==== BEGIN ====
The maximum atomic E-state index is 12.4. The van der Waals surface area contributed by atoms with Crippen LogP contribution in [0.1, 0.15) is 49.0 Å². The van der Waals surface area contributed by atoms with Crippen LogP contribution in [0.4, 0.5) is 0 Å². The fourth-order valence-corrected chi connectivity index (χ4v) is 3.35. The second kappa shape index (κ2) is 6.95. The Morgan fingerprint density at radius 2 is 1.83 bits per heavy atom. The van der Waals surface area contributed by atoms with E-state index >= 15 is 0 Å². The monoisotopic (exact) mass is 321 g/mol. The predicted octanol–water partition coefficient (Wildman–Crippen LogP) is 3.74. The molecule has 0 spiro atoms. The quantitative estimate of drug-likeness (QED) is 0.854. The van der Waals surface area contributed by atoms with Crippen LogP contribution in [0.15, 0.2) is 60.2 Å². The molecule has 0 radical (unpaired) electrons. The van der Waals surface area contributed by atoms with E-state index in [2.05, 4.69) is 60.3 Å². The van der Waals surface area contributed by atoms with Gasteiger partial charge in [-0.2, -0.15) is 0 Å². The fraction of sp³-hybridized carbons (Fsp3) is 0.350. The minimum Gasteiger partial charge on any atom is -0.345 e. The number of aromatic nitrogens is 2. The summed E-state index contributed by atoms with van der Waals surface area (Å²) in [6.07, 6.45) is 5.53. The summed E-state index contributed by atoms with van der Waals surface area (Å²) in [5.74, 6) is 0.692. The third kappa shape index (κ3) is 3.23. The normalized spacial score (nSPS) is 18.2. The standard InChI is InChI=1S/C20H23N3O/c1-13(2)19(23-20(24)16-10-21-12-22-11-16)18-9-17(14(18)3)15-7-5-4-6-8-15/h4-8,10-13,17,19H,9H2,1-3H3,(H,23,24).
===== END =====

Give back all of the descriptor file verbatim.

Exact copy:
The maximum atomic E-state index is 12.4. The van der Waals surface area contributed by atoms with Crippen LogP contribution in [0.1, 0.15) is 49.0 Å². The van der Waals surface area contributed by atoms with Crippen LogP contribution in [0.4, 0.5) is 0 Å². The fourth-order valence-corrected chi connectivity index (χ4v) is 3.35. The second kappa shape index (κ2) is 6.95. The Morgan fingerprint density at radius 2 is 1.83 bits per heavy atom. The van der Waals surface area contributed by atoms with E-state index >= 15 is 0 Å². The monoisotopic (exact) mass is 321 g/mol. The predicted octanol–water partition coefficient (Wildman–Crippen LogP) is 3.74. The molecule has 0 spiro atoms. The quantitative estimate of drug-likeness (QED) is 0.854. The van der Waals surface area contributed by atoms with Crippen LogP contribution in [0.15, 0.2) is 60.2 Å². The molecule has 0 radical (unpaired) electrons. The van der Waals surface area contributed by atoms with E-state index in [2.05, 4.69) is 60.3 Å². The van der Waals surface area contributed by atoms with Gasteiger partial charge in [-0.2, -0.15) is 0 Å². The fraction of sp³-hybridized carbons (Fsp3) is 0.350. The minimum Gasteiger partial charge on any atom is -0.345 e. The number of aromatic nitrogens is 2. The summed E-state index contributed by atoms with van der Waals surface area (Å²) in [6.07, 6.45) is 5.53. The summed E-state index contributed by atoms with van der Waals surface area (Å²) in [5.74, 6) is 0.692. The third kappa shape index (κ3) is 3.23. The normalized spacial score (nSPS) is 18.2. The standard InChI is InChI=1S/C20H23N3O/c1-13(2)19(23-20(24)16-10-21-12-22-11-16)18-9-17(14(18)3)15-7-5-4-6-8-15/h4-8,10-13,17,19H,9H2,1-3H3,(H,23,24).